42

If I got such a letter, I would interpret it positively. The comment about improving your writing actually supports the main, overall, view, since it is obviously an honest appraisal. If this person can predict success for you overall, that is likely to be heard. Sometimes an "overly" positive letter might be discounted as a sort of boilerplate ...


36

It doesn't have to be only people who've observed your research work. Pick instructors who know you from classes where you did well. Best if it was a small upper division class with especially relevant content and where the instructor got to know you well, e.g., in office hours, and can report some detailed observations of your work and ability.


9

Good PhD candidates aren’t necessarily the ones who have lots of research experience. What you want are referees who will not repeat information that you already supply on your CV or that is already supplied in your transcript. Given that you are early in your career, nobody expects you will necessarily have 3 referees that will speak to your research ...


7

It depends on the person who reads the letter, that is mostly, your potential advisor. Some advisors have a rather "hands-off" approach and prefer to work with students who get up to speed fairly independently - such an advisor might not want to work with you on your writing. Some advisors have more of a "hands-on" approach and like to ...


4

I'd be hesitant if you would have only recommendation letters from your Bachelor, but this is not the case. Your first recommendation letter comes from your Master Thesis supervisor, which is good. On top of that, I would prefer to hear from someone else who has worked closely with you for an extended period of time. Hence, a supervisor from another thesis ...


4

It is a bit odd, though not unheard of to be asked to draft a letter. Under the circumstances you list, I'd suggest the first option. It is a difficult task, of course. You want it to be honest and it is easy to stray into being either too positive, hence not believable, or too negative. Focus on the facts if you write it. I'd suggest that you first write a ...


4

This is clearly a judgment call, but upon reflection my advice is for you not to read the letter. There is a tiny chance that the student wrote -- presumably unintentionally -- something that you won't like, but that is really going to hit hard in the present context. (Long ago a faculty member wrote a recommendation letter for me and it got accidentally ...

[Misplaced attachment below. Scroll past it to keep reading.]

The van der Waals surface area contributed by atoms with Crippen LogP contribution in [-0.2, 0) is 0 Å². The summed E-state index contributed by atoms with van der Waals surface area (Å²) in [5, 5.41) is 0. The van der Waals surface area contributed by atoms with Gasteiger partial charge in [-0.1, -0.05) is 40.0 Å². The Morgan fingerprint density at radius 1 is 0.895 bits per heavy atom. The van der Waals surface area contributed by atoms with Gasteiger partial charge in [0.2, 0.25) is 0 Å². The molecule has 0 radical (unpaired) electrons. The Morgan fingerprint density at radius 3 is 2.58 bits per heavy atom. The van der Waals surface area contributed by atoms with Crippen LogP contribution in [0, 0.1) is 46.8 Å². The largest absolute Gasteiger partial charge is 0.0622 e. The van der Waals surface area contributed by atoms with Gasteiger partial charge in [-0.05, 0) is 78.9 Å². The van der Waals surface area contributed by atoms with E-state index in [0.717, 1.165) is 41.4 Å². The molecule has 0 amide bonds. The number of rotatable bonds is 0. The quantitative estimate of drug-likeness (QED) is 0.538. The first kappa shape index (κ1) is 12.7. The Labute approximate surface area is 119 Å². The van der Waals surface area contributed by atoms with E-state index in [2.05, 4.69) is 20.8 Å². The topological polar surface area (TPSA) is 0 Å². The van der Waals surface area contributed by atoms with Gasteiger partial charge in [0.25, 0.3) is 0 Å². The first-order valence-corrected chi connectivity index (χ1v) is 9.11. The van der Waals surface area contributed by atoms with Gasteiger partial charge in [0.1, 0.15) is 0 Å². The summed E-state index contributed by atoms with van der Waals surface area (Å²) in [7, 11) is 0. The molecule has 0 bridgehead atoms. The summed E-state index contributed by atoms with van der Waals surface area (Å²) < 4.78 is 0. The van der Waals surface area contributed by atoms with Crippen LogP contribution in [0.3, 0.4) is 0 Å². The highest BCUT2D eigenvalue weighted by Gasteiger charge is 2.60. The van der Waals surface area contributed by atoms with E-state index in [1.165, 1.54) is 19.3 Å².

3

You are correct that the second letter isn't very strong, but at least it supports the recommendation of the other letter. So, it implies some consensus about your abilities, which is a plus. Your call, of course, but I see no reason not to send both.


3

You don't mention if English is your first language. I agree very much with Buffy's answer -- but if English isn't your first language, you might ask if the recommender can attest to having no problems communicating with you. This isn't a tremendous issue, as you've just completed a degree in an English-speaking country, which allays many concerns, but if ...


2

From what you have told us, you have been promised a good academic recommendation with reservations regarding your writing skills. This will be considered a good letter, with one bad aspect. Looking at your four previous questions in this forum, I see two things. You appear to be of Indian origin. And your written English, though pretty good for a ...


2

What’s wrong with just talking to them about your plans, and asking them to be discreet about this until you make them public? If they can’t respect that I doubt they will provide good peer references.


1

Caveat I was trained in physics, not social work, so I can give you some general thoughts from my perspective, but someone in your field will give you better advice. I also hope you get multiple answers from this so you get a variety of perspectives to think about, since I am sure there is no single right answer to this kind of question. In fact, before ...


1

Given your field, it might not matter a lot, but don't miss the purpose of "redundant" letters. It isn't that they might say the same thing, but that they are from independent people that makes them important. Otherwise, a single letter would do. What you want heard by the committee is that you have a high probability of success in the program and ...


1

Supervisor of BSc definitely would be a stronger option than some prof from the local university course. I don't see why wouldn't they remember you, really (it depends on the personality, of course, but most would) - on top of that, they would probably be delighted to hear from you and learn that you are on a good track towards PhD. Win/win!


1

Given that this is the most common situation, it is unlikely that it is a negative. In fact, since US doctoral admissions in US are normally by committee it might not make a lot of difference even if they do know someone. Admissions isn't based on personal contacts but on the record of the candidate and a judgement of the likelihood of their success. Members ...


1

I think the reliance on letters of recommendation for admission to graduate programs in the U.S. educational system (which is not at all homogeneous, and is not really organized in any way), is substantially due to the general breadth-but-shallowness of all (to my knowledge) undergrad degree program requirements, plus the wildly varying resources of all the ...


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